It’s almost exactly four years since I read most of Link’s Stranger Things Happen, and I experienced similar hit-and-miss responses to these stories. Sometimes the concept of the story is more entertaining than the execution, and the writing is often too simplistic and almost juvenile, though I discovered after ﬁnishing the last story that this a YA book. I guess that’s why all the stories are focused on younger people!
There’s a story centered around a mysterious TV show that airs irregularly and is set in “The Free People’s World-Tree Library,” a library that’s an entire world of its own with forests and oceans; another involving a handbag that contains an entire village or a vicious dog,...more
I’ve known Teri for years via the zine world, and it’s exciting to see her ﬁrst book published. These stories are largely melancholy, lined with the poignancy of deaths and disappointments. They feel open-ended, most likely because the characters without fail need to reach a point of internal conclusion rather than exacting any kind of inﬂuence on the world around them.
The gorgeous art in this collection of stories would make this worth checking out on its own, but the stories are at times vaguely unsettling, examining the fantastically surreal edges of an otherwise banal world, while also remaining playful. In the end, it’s something kids would ﬁnd entertaining, while adults may more appreciate the darker elements.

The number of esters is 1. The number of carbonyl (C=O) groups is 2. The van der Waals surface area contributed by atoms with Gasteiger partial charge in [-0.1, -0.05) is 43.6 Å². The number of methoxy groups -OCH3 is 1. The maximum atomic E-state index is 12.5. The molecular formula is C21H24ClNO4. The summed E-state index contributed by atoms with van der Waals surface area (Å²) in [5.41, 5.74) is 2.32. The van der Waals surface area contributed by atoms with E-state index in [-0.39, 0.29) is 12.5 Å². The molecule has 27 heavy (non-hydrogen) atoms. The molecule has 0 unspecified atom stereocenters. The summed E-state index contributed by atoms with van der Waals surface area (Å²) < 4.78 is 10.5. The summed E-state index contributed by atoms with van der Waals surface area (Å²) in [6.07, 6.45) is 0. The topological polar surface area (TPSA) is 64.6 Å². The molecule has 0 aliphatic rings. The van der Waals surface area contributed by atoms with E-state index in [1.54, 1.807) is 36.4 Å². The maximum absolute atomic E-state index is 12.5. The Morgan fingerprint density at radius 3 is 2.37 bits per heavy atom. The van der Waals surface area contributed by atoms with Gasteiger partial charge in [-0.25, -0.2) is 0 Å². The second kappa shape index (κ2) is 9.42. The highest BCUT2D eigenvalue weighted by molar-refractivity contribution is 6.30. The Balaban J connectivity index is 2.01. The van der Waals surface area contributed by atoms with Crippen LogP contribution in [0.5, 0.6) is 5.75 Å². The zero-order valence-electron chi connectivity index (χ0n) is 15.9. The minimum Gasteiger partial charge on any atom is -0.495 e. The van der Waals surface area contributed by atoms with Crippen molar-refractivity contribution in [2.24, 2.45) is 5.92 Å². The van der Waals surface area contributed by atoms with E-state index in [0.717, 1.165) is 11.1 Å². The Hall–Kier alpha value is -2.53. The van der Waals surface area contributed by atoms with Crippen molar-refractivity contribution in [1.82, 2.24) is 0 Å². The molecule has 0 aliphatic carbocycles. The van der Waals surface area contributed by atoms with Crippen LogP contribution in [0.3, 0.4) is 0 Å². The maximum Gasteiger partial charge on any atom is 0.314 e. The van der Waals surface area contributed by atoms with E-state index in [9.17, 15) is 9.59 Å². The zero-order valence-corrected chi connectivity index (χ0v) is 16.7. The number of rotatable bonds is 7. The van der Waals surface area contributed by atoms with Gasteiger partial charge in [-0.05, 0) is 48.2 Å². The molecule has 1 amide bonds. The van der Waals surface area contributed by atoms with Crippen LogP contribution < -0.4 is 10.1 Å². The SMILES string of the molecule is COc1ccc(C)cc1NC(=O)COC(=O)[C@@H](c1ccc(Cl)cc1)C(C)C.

When I was a kid, there was a big water buﬀalo living in the vacant lot at the end of our street, the one with the grass no one ever mowed. He slept most of the time, and ignored everybody who walked past, unless we happened to stop and ask him for advice. Then he would come up to us slowly, raise his left...more
After the semi-disappointment in Dance of the Happy Shades, I picked up this collection and worked my way through it over autumn in between other books. I’d probably read half of these seventeen favorites in their original collections, so reading this was a combination of ﬁnding and revisiting. I can now be sure that her earlier stories just don’t grab me as completely.
The re-reading of stories was sometimes the best part: the ﬁrst instantly nostalgic ones I’d read in “The Beggar Maid,” the devastating “Runaway,” plus I’d forgotten that “The Bear Came Over the Mountain” was the inspiration for the ﬁlm Away from Her — both are lovely and melancholy but there are deﬁnitely some more internal sections that...more